Greg Dyke, the BBC and the BFI

From The Times Online today:

The Times
March 6, 2008

Greg Dyke: our man in the stalls at the BFI

The populist new chairman of the British Film Institute says he’s an average filmgoer: ‘I wouldn’t say I was a film buff’

Tim Teeman

He’s a TV man, Greg Dyke. He was when he ran TV-AM, and he was when he left the BBC in 2004 after four years as Director-General to those astonishing scenes of staff chanting his name and thronging him as he left TV Centre for the last time. “That was one of those days that happen once in your life,” Dyke says. “A friend e-mailed from the States to say: ‘The staff walked out when their boss got fired? You do realise this is a first?’”

Television is where his passion still lies and he reveals, in his cheeky-chappy, ebullient way, that he thought the BBC One controller Peter Fincham shouldn’t have been forced out over the Queen controversy of last year (Fincham was appointed ITV’s director of televison last week); and that it was wrong for the editor of Blue Peter to go “over the naming of a cat”. And that he, Dyke, was approached to run Channel 4 after he left the BBC following the Hutton inquiry, “but I told them they needed someone 20 years younger, and they hired Andy Duncan who I recommended”.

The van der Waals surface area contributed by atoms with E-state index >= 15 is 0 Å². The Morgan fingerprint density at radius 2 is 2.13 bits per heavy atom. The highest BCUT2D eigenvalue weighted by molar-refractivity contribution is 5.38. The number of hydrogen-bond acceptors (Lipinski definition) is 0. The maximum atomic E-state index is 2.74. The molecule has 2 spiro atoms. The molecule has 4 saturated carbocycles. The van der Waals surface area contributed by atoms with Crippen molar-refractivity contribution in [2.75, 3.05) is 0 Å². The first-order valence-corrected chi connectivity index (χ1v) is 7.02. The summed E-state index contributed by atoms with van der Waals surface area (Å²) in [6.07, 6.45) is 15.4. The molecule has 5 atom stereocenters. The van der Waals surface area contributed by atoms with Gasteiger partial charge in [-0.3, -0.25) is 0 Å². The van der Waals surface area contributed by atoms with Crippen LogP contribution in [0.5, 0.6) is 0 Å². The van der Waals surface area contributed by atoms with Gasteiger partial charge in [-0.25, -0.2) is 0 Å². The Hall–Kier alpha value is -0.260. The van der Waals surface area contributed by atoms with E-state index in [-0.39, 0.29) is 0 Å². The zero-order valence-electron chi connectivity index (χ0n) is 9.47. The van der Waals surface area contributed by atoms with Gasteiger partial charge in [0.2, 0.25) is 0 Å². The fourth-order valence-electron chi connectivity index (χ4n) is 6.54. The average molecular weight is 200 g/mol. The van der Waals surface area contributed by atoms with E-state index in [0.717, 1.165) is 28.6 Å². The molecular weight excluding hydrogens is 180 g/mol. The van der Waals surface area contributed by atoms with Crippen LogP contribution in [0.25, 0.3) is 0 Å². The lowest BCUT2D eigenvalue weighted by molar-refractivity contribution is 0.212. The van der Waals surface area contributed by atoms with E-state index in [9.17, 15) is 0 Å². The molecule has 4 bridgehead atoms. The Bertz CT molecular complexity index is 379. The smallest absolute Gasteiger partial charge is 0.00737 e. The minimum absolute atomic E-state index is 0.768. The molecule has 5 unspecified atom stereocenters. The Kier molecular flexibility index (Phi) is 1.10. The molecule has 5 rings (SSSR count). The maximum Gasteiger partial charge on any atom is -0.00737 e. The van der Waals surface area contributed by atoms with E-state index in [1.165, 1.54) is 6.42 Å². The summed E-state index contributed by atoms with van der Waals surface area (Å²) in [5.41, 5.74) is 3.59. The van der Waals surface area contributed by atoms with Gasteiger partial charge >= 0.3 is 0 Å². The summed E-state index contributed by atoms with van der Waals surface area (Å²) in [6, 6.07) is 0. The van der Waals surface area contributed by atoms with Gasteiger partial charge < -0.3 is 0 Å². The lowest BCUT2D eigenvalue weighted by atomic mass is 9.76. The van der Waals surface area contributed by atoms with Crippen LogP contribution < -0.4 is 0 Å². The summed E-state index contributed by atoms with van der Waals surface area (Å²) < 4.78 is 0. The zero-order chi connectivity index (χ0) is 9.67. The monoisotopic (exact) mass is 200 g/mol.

Dyke confesses that he misses running the corporation, the money he could dispense, the creative decisions he oversaw: the BBC iPlayer came under his aegis, so was Freeview. Now, as he puts it, he’s a “portfolio man, with directorships here and chairmanships there”, and so it is that he finds himself on his fourth day as the new chairman of the British Film Institute. “It’s not just film, it’s television too,” he says of the new job, and while it is true that the BFI has nearly 700,000 hours of TV in its archive, film – and the jewel in its crown, The Times BFI London Film Festival – is its beating heart. The archive holds 230,000 movies dating from 1895 to today and more than four million film stills. The BFI is a standard-bearer for cinema, but is he?